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Herring v. Prince Macaroni of New Jersey Inc.

argued: June 4, 1986.

LYNWOOD J.R. HERRING, APPELLANT
v.
PRINCE MACARONI OF NEW JERSEY, INC., APPELLEE



On Appeal from the United States District Court for the District of New Jersey, D.C. Civ. No. 84-3680.

Author: Higginbotham

Before: ADAMS, WEIS and HIGGINBOTHAM, Circuit Judges.

Opinion OF THE COURT

A. LEON HIGGINBOTHAM, JR., Circuit Judge.

This is an appeal from a final judgment of the district court for Prince Macaroni of New Jersey, Inc. ("Prince"), dismissing the complaint of appellant Lynwood J.R. Herring. For the reasons that follow, we will reverse the judgment of the district court and remand for further proceedings.

I.

On March 8, 1983, appellant was injured in the course of his employment with Prince. Shortly thereafter, he began receiving worker's compensation benefits. Appellant alleges that on July 12, 1984, his doctor notified Prince that he could return to work as of August 1, 1984. On July 16, 1984, however, Prince sent appellant a telegram informing him that he had been discharged.

Throughout the period of his employment with Prince, appellant was a member of the Prince Employees' Union, and his relationship with Prince was governed by a series of collective bargaining agreements that provided that Prince could discharge employees for "just and proper cause." The collective bargaining agreement that came into effect on August 1, 1983 also provided that:

An employee's seniority shall terminate and he shall no longer be considered an employee upon . . .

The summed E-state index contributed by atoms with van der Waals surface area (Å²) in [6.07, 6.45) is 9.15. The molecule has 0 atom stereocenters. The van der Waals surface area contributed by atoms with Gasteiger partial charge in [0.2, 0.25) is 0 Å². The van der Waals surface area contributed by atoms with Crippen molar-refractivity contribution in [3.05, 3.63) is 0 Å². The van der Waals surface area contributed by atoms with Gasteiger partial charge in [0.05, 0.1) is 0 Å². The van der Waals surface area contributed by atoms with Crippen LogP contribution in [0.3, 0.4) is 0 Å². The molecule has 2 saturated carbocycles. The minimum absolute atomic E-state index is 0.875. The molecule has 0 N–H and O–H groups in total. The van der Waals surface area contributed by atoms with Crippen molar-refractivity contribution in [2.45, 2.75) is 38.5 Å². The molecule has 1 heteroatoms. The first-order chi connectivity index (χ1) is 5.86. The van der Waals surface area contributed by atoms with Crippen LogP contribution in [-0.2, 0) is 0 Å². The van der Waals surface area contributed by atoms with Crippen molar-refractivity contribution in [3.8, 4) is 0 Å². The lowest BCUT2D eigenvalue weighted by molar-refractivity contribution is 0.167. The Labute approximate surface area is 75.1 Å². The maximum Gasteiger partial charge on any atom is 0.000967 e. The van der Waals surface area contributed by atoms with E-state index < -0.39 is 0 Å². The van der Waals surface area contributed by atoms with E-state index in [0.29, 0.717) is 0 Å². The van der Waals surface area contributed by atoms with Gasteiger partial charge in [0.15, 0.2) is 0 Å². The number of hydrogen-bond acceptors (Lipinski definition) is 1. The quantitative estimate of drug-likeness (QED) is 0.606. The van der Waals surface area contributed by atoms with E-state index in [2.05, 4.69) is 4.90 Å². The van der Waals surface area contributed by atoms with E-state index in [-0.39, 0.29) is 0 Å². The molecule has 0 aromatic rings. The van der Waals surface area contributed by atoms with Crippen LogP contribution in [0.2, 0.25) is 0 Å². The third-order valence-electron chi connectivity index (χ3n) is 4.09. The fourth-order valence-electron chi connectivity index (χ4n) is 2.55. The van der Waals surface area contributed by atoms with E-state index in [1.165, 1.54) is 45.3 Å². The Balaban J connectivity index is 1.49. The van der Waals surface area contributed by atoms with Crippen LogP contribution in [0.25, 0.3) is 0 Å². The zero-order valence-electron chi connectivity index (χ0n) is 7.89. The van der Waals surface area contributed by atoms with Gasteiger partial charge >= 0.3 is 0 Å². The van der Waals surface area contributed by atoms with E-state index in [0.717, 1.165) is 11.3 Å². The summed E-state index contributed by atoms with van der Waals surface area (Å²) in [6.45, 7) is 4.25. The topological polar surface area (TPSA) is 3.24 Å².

Absence of 12 consecutive months in the case of an industrial illness or accident arising out of or in the course of employment with employer herein.

Prince relied on this provision in discharging appellant. Appellant, however, brought this diversity suit alleging that he had been wrongfully discharged in retaliation for filing a worker's compensation claim, in violation of N.J. Stat. Ann. § 34:15-39.1 (Supp. 1986).*fn1

It shall be unlawful for any employer or his duly authorized agent to discharge or in any other manner discriminate against an employee as to his employment because such employee has claimed or attempted to claim workmen's compensation benefits from such employer, or because he has testified, or is about to testify, in any proceeding under the chapter to which this act is a supplement.

Appellant's complaint also contained counts alleging violations of N.J. Stat. Ann. § 34:15-44 (1959), a provision limited by its terms to public employees, as well as federal constitutional claims. Appellant later conceded that as a nonpublic employee the New Jersey statute did not apply to him, and that there was no state action involved. Accordingly, these additional counts were dismissed.

That statute does not, by its terms, create a private cause of action for damages. For that appellant relied on the newly recognized New Jersey common law cause of action for wrongful discharge in violation of public policy. See Pierce v. Ortho Pharmaceutical Corp., 84 N.J. 58, 417 A.2d 505 (1980). The district court predicted, however, that if presented with the question, the Supreme Court of New Jersey would hold that employees, like appellant, who are covered by collective bargaining agreements containing "just cause" clauses, do not enjoy the common law right of action. The court went on to hold that appellant could not now proceed under § 301 of the Labor-Management Relations Act, because he had not ...


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